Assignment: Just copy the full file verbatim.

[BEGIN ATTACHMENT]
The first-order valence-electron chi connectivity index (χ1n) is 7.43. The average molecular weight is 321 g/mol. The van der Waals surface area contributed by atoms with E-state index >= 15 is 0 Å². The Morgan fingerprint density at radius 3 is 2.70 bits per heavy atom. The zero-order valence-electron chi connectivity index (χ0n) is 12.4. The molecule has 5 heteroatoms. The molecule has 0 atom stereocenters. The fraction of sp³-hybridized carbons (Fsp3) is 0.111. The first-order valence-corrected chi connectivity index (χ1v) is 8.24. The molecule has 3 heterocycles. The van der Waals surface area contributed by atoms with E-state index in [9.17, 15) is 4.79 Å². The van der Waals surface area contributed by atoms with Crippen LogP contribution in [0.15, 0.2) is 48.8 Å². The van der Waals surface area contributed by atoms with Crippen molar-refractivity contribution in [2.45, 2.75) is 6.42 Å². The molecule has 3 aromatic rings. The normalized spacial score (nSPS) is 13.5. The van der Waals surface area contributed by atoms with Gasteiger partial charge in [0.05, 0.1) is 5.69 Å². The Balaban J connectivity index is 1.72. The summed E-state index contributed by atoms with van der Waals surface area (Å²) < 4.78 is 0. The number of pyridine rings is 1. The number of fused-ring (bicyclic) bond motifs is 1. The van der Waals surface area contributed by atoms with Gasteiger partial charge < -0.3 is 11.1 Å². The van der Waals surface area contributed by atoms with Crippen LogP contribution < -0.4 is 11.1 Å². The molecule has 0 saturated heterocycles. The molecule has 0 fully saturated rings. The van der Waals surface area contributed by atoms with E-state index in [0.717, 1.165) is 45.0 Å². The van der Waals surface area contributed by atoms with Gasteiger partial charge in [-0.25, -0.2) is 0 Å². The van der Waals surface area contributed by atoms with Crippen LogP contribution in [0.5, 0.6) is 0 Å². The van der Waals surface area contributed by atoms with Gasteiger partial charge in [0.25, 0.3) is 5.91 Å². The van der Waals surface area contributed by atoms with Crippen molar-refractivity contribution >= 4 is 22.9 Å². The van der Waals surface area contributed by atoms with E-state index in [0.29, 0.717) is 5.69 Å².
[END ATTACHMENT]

The first-order valence-electron chi connectivity index (χ1n) is 7.43. The average molecular weight is 321 g/mol. The van der Waals surface area contributed by atoms with E-state index >= 15 is 0 Å². The Morgan fingerprint density at radius 3 is 2.70 bits per heavy atom. The zero-order valence-electron chi connectivity index (χ0n) is 12.4. The molecule has 5 heteroatoms. The molecule has 0 atom stereocenters. The fraction of sp³-hybridized carbons (Fsp3) is 0.111. The first-order valence-corrected chi connectivity index (χ1v) is 8.24. The molecule has 3 heterocycles. The van der Waals surface area contributed by atoms with E-state index in [9.17, 15) is 4.79 Å². The van der Waals surface area contributed by atoms with Crippen LogP contribution in [0.15, 0.2) is 48.8 Å². The van der Waals surface area contributed by atoms with Crippen molar-refractivity contribution in [2.45, 2.75) is 6.42 Å². The molecule has 3 aromatic rings. The normalized spacial score (nSPS) is 13.5. The van der Waals surface area contributed by atoms with Gasteiger partial charge in [0.05, 0.1) is 5.69 Å². The Balaban J connectivity index is 1.72. The summed E-state index contributed by atoms with van der Waals surface area (Å²) < 4.78 is 0. The number of pyridine rings is 1. The number of fused-ring (bicyclic) bond motifs is 1. The van der Waals surface area contributed by atoms with Gasteiger partial charge < -0.3 is 11.1 Å². The van der Waals surface area contributed by atoms with Crippen LogP contribution < -0.4 is 11.1 Å². The molecule has 0 saturated heterocycles. The molecule has 0 fully saturated rings. The van der Waals surface area contributed by atoms with E-state index in [0.717, 1.165) is 45.0 Å². The van der Waals surface area contributed by atoms with Gasteiger partial charge in [-0.25, -0.2) is 0 Å². The van der Waals surface area contributed by atoms with Crippen LogP contribution in [0.5, 0.6) is 0 Å². The van der Waals surface area contributed by atoms with Gasteiger partial charge in [0.25, 0.3) is 5.91 Å². The van der Waals surface area contributed by atoms with Crippen molar-refractivity contribution >= 4 is 22.9 Å². The van der Waals surface area contributed by atoms with E-state index in [0.29, 0.717) is 5.69 Å².